For several years, Greta and her "Fridays" friends had been keeping the planet's world of politics in turmoil. Thunberg had been invited to meetings with presidents and prime ministers. She orated from the podium of the United Nations, causing no less of a commotion there than Soviet leader Nikita Khrushchev did back in his time with his now legendary shoe-banging incident. She became the star of the European Parliament, the World Economic (!) Forum, and many other congresses, international conferences and rallies gathering millions of participants on both sides of the Atlantic.

When Pope Francis was receiving Greta in the Vatican, he treated her with such admiration and religious fervour that it looked like he had just seen the Virgin Mary herself. Whereas the now-aged former Terminator star Arnold Schwarzenegger who also had a meeting with the wonder-girl from Sweden appeared to have confused her for the young Sarah Connor in need of his protection for preserving the bright future for all mankind.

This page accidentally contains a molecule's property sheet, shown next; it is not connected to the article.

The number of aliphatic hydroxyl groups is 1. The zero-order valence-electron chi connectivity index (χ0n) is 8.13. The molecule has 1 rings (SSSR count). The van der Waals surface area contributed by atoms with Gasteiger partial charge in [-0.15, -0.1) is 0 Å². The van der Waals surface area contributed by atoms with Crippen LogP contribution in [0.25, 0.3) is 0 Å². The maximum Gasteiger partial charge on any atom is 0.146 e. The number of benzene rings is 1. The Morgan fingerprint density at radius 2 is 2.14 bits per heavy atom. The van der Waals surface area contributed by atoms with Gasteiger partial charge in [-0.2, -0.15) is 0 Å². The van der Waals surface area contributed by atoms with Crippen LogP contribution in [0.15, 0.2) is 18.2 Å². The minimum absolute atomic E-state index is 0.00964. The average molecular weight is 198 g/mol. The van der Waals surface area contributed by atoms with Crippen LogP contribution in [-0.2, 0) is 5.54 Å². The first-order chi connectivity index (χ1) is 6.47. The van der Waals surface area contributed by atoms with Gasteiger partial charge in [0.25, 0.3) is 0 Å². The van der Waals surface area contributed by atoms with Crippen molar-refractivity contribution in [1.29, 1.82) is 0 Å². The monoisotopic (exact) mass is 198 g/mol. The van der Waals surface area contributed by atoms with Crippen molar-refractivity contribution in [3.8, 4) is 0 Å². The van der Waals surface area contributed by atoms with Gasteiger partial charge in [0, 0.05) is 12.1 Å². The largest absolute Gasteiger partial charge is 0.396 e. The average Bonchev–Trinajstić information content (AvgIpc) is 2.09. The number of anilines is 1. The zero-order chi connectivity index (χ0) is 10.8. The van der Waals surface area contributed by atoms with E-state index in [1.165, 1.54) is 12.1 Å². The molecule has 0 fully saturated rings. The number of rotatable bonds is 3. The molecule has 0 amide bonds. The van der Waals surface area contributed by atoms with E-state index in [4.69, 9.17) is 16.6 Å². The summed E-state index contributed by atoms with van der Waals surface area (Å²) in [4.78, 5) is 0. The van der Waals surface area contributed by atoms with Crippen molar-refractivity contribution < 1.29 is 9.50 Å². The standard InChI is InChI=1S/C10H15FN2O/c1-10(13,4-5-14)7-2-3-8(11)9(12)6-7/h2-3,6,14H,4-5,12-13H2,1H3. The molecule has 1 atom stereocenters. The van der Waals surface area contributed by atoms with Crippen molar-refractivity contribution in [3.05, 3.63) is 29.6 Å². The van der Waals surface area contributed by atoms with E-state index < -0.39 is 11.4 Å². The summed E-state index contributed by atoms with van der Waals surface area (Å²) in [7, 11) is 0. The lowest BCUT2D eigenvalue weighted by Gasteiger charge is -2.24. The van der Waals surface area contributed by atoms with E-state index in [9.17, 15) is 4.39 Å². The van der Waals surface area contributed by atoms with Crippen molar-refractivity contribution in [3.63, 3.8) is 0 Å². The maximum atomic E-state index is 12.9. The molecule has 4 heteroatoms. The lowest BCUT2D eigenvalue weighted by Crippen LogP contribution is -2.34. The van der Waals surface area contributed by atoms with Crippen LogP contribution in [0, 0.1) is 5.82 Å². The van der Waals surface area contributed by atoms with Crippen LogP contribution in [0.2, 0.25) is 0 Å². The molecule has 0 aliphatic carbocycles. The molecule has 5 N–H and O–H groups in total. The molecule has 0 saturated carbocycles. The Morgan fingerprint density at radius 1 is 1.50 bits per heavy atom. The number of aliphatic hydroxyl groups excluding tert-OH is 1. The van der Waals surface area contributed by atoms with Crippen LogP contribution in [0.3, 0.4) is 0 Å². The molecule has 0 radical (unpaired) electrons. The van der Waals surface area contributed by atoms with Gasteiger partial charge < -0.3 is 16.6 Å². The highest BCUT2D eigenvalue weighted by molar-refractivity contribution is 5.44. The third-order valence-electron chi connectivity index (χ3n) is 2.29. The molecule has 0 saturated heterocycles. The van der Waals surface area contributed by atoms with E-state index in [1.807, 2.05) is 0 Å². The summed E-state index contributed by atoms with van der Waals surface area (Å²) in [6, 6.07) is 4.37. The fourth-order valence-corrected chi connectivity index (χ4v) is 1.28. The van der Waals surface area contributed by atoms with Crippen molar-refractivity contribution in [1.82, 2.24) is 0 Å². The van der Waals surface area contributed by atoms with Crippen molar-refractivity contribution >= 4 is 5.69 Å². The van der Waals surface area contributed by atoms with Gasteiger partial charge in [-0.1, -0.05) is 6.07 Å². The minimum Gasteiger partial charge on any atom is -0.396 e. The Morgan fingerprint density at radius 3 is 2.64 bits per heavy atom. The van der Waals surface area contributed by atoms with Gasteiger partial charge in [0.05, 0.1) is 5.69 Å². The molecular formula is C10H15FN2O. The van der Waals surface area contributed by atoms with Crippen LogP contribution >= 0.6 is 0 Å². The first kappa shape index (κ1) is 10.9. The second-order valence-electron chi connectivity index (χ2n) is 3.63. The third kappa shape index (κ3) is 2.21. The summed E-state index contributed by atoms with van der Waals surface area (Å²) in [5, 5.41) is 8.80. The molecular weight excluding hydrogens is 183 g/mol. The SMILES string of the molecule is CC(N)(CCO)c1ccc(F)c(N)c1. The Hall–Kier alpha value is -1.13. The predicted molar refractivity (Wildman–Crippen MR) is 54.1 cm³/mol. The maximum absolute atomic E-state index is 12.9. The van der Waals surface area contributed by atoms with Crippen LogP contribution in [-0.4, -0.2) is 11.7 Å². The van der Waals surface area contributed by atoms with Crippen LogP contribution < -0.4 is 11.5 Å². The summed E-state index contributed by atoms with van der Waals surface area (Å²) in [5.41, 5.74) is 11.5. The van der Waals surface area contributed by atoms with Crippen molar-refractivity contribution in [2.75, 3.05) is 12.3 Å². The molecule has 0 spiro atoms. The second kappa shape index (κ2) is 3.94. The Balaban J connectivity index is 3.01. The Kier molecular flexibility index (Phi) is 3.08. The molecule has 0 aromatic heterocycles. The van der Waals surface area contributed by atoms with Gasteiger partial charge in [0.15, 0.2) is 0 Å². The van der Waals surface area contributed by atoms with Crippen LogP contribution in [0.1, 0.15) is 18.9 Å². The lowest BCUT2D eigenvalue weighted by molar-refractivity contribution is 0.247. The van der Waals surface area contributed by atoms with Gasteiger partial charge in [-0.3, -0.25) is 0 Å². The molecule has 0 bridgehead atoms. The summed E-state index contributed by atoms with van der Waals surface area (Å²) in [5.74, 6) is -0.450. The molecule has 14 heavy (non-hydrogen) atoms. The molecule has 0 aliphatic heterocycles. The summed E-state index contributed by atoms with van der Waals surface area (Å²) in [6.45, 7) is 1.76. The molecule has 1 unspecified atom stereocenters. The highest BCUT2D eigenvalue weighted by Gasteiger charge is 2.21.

This whole eco-climate sideshow went on touring the world right until the moment when a completely new and unforeseen actor, the COVID-19 pandemic, burst onto the global scene. The pandemic wrought havoc for many, including Greta Thunberg's Friday movement. The place of Fridays was taken by a protracted global weekend, albeit not as fun or unrestrained, causing Greta's and her supporters' activism to subside naturally, staying mainly confined to the worldwide web.

On top of that, Greta's followers from poorer nations complained that the movement reflected the views, served the interests of mainly rich white folks, and couldn't care less about people of colour. Greta and most of her relatively well-to-do associates were unprepared for real clashes with the police, reprisals from the authorities, or facing arrests for their activism.